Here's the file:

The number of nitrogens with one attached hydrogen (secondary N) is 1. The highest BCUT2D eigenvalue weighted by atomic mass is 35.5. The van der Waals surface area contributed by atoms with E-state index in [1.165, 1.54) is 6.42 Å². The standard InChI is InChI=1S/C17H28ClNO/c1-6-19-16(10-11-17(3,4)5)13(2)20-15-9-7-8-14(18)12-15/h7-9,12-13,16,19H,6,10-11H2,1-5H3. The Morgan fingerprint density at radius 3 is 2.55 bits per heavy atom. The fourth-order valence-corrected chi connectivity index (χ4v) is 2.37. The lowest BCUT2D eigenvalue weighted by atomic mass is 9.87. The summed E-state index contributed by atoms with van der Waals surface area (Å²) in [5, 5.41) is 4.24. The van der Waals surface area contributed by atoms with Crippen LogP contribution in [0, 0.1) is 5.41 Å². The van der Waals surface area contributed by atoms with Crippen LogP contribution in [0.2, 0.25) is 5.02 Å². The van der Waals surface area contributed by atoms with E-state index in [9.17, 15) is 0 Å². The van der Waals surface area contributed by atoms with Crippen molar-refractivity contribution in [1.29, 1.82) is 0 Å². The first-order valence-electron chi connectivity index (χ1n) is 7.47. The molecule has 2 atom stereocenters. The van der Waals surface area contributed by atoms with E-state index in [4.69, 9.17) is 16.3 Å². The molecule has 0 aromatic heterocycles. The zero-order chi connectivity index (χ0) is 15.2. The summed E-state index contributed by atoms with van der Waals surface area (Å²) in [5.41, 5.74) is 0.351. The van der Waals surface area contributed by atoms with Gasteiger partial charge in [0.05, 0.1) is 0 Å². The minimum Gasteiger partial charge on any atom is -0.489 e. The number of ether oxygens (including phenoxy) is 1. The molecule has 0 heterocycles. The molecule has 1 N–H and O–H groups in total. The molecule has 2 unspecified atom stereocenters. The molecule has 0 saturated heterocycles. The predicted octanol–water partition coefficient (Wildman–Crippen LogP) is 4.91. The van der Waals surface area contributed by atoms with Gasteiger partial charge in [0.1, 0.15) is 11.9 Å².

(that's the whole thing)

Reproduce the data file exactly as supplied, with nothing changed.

The number of nitrogens with one attached hydrogen (secondary N) is 1. The highest BCUT2D eigenvalue weighted by atomic mass is 35.5. The van der Waals surface area contributed by atoms with E-state index in [1.165, 1.54) is 6.42 Å². The standard InChI is InChI=1S/C17H28ClNO/c1-6-19-16(10-11-17(3,4)5)13(2)20-15-9-7-8-14(18)12-15/h7-9,12-13,16,19H,6,10-11H2,1-5H3. The Morgan fingerprint density at radius 3 is 2.55 bits per heavy atom. The fourth-order valence-corrected chi connectivity index (χ4v) is 2.37. The lowest BCUT2D eigenvalue weighted by atomic mass is 9.87. The summed E-state index contributed by atoms with van der Waals surface area (Å²) in [5, 5.41) is 4.24. The van der Waals surface area contributed by atoms with Crippen LogP contribution in [0, 0.1) is 5.41 Å². The van der Waals surface area contributed by atoms with Crippen LogP contribution in [0.2, 0.25) is 5.02 Å². The van der Waals surface area contributed by atoms with E-state index in [9.17, 15) is 0 Å². The van der Waals surface area contributed by atoms with Crippen molar-refractivity contribution in [1.29, 1.82) is 0 Å². The first-order valence-electron chi connectivity index (χ1n) is 7.47. The molecule has 2 atom stereocenters. The van der Waals surface area contributed by atoms with E-state index in [4.69, 9.17) is 16.3 Å². The molecule has 0 aromatic heterocycles. The zero-order chi connectivity index (χ0) is 15.2. The summed E-state index contributed by atoms with van der Waals surface area (Å²) in [5.41, 5.74) is 0.351. The van der Waals surface area contributed by atoms with Gasteiger partial charge in [0.05, 0.1) is 0 Å². The minimum Gasteiger partial charge on any atom is -0.489 e. The number of ether oxygens (including phenoxy) is 1. The molecule has 0 heterocycles. The molecule has 1 N–H and O–H groups in total. The molecule has 2 unspecified atom stereocenters. The molecule has 0 saturated heterocycles. The predicted octanol–water partition coefficient (Wildman–Crippen LogP) is 4.91. The van der Waals surface area contributed by atoms with Gasteiger partial charge in [0.1, 0.15) is 11.9 Å².